The problem is aggravated by sensor availability. we use the wall at the rear side of the table to provide enough useful input to the sensory system to ensure a sufficient position update. The velocity was set to a fixed value of about 0. On the other hand. all it has to do is to go straight and keep an appropriate distance to the cars and the wall (which would be the curb or the sidewalk in the real world) until the described procedure has detected the gap. The constructed world model (i. i. Step 1: Searching for the parking gap As the model car “knows” that the parking gap will be somewhere ahead on the right side. Thus. The Fuzzy controller for this simple task is shown in Figure 4. 4) until the car is about 0.17 m ahead of the detected parking gap (see Fig.e. The parking algorithm The problem of parking the model car reversely into the located parking gap is divided in 4 subproblems. for example. All it should “know” was something like “there is a parking gap on the right side somewhere straight ahead”. with the condition that the car’s orientation should be parallel to the parking gap afterwards. contour of detected obstacles detected parking gap target position xy-position of the car Figure 3. So some kind of world model had to be constructed on-line while passing the parking gap.15 m/s. the vehicle tries to fit a big enough rectangle into this contour and determines the target position once the parking gap is found. 3) Step 3: Reverse to the right and then to the left This maneuver will get the car as far into the gap as possible. So we use a very simple mathematical model of the car for the position calculation and the measured distances of the ultrasonic sensors are matched to the contour polygon to correct the calculated position and orientation. So the point for turning the steering angle from 3 . when the angle of incidence to the detected object is fairly perpendicular. each of them using Fuzzy Control to a certain degree. as would have been possible with a laser scanner. we didn’t want to give the vehicle more information in advance about the position of the parking gap than absolutely necessary. This world model consists of a set of xy-coordinates forming the contour of the obstacles on the right side of the car (Figure 3). and the somehow wobbly chassis of the car prohibits a precise mathematical model of the kinematics.e.the model car for obstacle avoidance. Since the steering angle is measurable only very imprecisely. the parking gap could not be recognized “at a glance”. y x 5. position update on the basis of speed and steering angle is reliable only for a few centimeters. Furthermore. World model for the parking procedure. To detect the parking gap. Step 2: Approach an appropriate starting point for the parking procedure A suitable starting position for reverse parking is reached by simply moving straight on (see Fig. the sensors respond only. the contour polygon) is also used for the determination of the car’s current position.

MIDDLE independently of the length of the parking gap. If the gap is long. to drive back and fore alternately while steering left and right to get the car further into the gap. Y1 Y2 Y3 RB1 Y X ORIENTATION DIRECTION LENGTH RB2 DIRECTION STEERING STATE Figure 5. Y2. REAR.0 0. some maneuvering is necessary to finish the parking process. to inform the main program of the success. The determination of this turning point is achieved by a fuzzy decision component that was constructed using some test data.e. three values (Y1. the following left turn will not lead to a collision with the back wall (curb).5 0. the boolean output variable STATE is set to TRUE.0 DISTANCE [m] 0. Fuzzy controller for going straight and keeping a distance to the right. This is done by a more complex fuzzy controller with the block structure depicted in Figure 5. the actual driving direction and the length of the gap are processed by rulebase RB2 to determine the new driving direction and the steering angle. full right to full left depends on the size of the parking gap. the orientation of the car relative to the gap. i.0 STEERING [degree] 30.0 VVL VL LOW HIGH VH VVH RIGHT STRAIGHT LEFT 0. together with the x-position. we can go on as long as. Y3) concerning the y-position of the car are processed through rulebase RB1 into a symbolic representation of the y-position.0 -30.0 Figure 4.1. Step 4: Maneuver the car to the target position If the target position isn’t reached with step 3. we can go on as long as the distance to the rear car allows us to get the car parallel to the gap with the following left turn. The following three rules illustrate this strategy: if Y is FRONT and X is LEFT and ORIENTATION is STRAIGHT then STEERING is RIGHT and DIRECTION is BACK if Y is MIDDLE and X is LEFT and ORIENTATION is LEFT and DIRECTION is BACK then STEERING is LEFT and DIRECTION is BACK if Y is BACK and X is LEFT and ORIENTATION is STRAIGHT then STEERING is RIGHT and DIRECTION is FORWARD 4 . This variable. If the gap is short. The strategy of RB2 is that of a human driver. If the current position and orientation is within a certain range of the target position. Structure of the Fuzzy Controller for maneuvering inside the parking First. which allows to handle this value with terms like FRONT.0 if DISTANCE is (HIGH or VVL) then STEERING is LEFT if DISTANCE is (VVH or LOW) then STEERING is RIGHT if DISTANCE is (VH or VL) then STEERING is STRAIGHT 1.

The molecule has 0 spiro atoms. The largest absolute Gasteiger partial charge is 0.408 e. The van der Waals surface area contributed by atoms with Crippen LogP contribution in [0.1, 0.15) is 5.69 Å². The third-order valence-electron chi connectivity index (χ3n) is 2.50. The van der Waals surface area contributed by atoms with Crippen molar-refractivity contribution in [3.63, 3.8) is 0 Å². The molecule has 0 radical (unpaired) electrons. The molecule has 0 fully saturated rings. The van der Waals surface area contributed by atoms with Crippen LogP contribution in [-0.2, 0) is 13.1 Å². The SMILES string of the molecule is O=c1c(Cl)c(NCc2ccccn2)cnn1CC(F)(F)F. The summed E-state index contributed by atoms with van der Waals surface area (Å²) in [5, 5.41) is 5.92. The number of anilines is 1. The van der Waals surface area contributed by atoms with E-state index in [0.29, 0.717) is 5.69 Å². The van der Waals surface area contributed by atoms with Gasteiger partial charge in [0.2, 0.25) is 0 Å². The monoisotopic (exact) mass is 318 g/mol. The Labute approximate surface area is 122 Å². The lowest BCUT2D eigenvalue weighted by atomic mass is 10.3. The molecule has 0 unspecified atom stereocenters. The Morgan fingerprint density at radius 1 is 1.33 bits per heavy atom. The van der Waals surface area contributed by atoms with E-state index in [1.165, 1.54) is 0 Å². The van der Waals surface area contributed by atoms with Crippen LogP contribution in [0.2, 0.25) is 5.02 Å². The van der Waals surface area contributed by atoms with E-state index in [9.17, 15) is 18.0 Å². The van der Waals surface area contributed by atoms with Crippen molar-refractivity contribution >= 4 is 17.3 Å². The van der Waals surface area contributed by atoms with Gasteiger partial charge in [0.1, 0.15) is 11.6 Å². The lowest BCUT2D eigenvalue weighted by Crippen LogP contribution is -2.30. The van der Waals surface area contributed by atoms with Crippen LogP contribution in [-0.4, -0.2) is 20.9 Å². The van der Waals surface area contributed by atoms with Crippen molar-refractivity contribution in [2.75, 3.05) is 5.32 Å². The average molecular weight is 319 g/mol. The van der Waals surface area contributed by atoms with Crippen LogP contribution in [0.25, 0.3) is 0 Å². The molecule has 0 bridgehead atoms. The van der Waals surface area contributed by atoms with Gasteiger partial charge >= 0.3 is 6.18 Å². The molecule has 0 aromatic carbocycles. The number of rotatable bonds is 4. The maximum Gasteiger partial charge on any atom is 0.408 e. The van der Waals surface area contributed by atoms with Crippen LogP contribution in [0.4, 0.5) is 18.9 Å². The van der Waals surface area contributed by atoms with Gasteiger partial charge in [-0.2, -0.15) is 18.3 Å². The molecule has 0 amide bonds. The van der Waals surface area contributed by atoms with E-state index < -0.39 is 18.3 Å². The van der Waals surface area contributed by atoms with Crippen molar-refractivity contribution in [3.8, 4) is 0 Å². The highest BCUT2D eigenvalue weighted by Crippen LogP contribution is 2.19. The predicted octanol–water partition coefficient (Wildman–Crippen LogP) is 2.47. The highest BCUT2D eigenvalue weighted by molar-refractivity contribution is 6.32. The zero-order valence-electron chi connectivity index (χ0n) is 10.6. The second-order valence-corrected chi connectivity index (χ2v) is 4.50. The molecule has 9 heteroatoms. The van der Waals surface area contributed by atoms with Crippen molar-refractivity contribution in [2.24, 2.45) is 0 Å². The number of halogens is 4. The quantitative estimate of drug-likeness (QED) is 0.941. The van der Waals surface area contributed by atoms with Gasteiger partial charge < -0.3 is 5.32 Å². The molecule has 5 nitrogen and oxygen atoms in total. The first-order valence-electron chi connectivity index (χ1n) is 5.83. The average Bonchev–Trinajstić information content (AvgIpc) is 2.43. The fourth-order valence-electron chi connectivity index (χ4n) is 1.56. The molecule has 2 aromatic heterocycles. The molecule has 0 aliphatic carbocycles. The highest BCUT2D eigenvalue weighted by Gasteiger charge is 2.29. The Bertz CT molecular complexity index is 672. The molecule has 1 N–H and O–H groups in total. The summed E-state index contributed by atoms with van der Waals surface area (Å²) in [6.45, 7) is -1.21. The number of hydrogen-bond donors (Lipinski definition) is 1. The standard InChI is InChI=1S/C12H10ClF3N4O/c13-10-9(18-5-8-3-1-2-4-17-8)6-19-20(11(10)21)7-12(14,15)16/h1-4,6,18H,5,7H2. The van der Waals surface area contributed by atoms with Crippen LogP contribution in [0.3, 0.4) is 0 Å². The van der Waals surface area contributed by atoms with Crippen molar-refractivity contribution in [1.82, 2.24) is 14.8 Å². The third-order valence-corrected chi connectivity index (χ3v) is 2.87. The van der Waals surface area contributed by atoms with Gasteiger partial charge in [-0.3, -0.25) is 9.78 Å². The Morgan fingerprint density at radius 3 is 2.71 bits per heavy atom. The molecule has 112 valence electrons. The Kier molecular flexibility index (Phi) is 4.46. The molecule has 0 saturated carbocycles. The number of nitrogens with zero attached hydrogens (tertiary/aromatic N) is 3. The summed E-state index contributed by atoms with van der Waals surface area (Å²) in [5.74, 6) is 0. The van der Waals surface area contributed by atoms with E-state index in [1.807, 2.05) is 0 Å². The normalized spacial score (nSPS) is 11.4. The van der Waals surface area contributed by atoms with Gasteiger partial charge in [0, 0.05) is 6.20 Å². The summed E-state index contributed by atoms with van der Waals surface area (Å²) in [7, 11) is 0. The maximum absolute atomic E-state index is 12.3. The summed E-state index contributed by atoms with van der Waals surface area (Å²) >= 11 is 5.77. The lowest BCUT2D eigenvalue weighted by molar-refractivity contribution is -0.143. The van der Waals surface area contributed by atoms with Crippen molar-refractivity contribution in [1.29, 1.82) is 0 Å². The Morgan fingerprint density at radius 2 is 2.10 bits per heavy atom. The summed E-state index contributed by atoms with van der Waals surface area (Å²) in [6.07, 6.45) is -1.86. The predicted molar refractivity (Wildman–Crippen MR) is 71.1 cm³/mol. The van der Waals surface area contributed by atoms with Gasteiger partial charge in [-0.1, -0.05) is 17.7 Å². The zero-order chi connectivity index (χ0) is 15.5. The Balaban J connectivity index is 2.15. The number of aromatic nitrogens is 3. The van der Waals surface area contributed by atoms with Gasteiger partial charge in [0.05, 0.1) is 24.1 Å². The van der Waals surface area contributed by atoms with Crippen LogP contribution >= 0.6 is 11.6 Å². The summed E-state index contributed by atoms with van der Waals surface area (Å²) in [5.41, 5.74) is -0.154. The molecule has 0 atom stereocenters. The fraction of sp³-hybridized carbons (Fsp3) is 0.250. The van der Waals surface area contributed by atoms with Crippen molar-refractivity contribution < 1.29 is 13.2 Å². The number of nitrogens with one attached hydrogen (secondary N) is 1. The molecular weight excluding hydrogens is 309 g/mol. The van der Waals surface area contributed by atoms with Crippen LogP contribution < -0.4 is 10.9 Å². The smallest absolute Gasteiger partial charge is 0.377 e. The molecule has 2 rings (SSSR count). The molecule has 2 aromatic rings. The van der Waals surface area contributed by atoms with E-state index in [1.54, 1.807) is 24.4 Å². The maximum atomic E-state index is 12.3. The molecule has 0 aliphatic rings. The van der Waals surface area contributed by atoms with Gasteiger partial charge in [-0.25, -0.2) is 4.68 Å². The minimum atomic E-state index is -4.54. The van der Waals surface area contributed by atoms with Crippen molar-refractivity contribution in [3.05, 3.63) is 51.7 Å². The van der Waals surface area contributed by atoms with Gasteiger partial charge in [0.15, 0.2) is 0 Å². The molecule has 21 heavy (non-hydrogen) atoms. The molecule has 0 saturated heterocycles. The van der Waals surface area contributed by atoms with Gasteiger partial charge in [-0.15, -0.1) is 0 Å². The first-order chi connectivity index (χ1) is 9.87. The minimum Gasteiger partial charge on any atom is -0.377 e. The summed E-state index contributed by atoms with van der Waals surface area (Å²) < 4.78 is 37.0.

7 0.6 1. Sugeno and M. Murray: Trajectory Generation for the N-Trailer Problem Using Goursat Normal Form.7 0. and a very sketchy world model. M..3 1. The trajectory on the left shows a parking process into a relatively long parking gap. Brown and C.8 1 1.4 1. 5. Barraquand and J.2 1. Master thesis. The trajectory on the right shows a trajectory leading into a very short gap which requires some alternating back and fore movements. As expected. Amsterdam.269. I. STAN-CS-90-1317. Wabner: Construction of a model car for sensor guided parking (in German).4 0.The performance of the overall algorithm is illustrated in Figure 6. Trajectories of parking procedures into a long (left) and into a short (right) parking gap.113. 125 . pp.8 1 1.2 1. Prentice Hall International. 1985. After all. Proceedings of AVEC’94.1 mm. 1996. Tilbury and R.818.9 0. Conclusion Since we have also started out with a simulated environment for reverse parking.4 1. References [1] [2] [3] [4] J. The robustness of fuzzy control is demonstrated by the fact that the controller is able to cope with heavy sensor uncertainty.8 0. M. In: M. pp. Sugeno and K. 802 . Stanford University. M.1 1.1 x [m] 1 0. 40. 1994. D. but outperforms most humans attempting to park the car manually via joystick. The rapid prototyping aspect of fuzzy control can be underlined by the time of just 10 days it took us to develop the controller.9 0. imprecise actuators. 6. The problem got even more challenging by the deliberate use of few and inexpensive sensors and by the lack of a precise mathematical model of the car’s kinematics. Fuzzy Sets and Systems 16-1985.6 0. Latombe: Controllability of Mobile Robots with Kinematic Constraints. [5] [6] [7] 5 . 1990.138. Sugeno. Industrial Applications of Fuzzy Control. 1. M.8 x [m] 1 0. Thus. we can attest to the differences between a “cartoon“ problem and an actual hardware setup.2 1. 103 . Harris: Neuro Fuzzy Adaptive Modeling and Control. North-Holland. IEEE Transactions on Automatic Control. 1994. the car has endured 7 days of nonstop operation at the Hannover fair without any performance degradation.6 0. pp. but it requires an intelligently designed system architecture with the interaction of several fuzzy as well as conventional modules performing certain subtasks.4 0.8 0. Vol. pp. Ed.2 0.2 0.3 1. No.8 y [m] y [m] Figure 6. thus almost no maneuvering is needed. the problem of autonomous parking could not be solved with just one simple fuzzy controller. the car does not park with a robot precision of +/.-C. California. Bavarian Research Center for Knowledge Based Systems. Hirata: A Control of Backward Maneuverability at Parking. Murakami: An experimental study of fuzzy parking control using a model car. Nishida: Fuzzy control of model car. 266 . Report No.2 1. Kageyama and A. May 1995.6 1.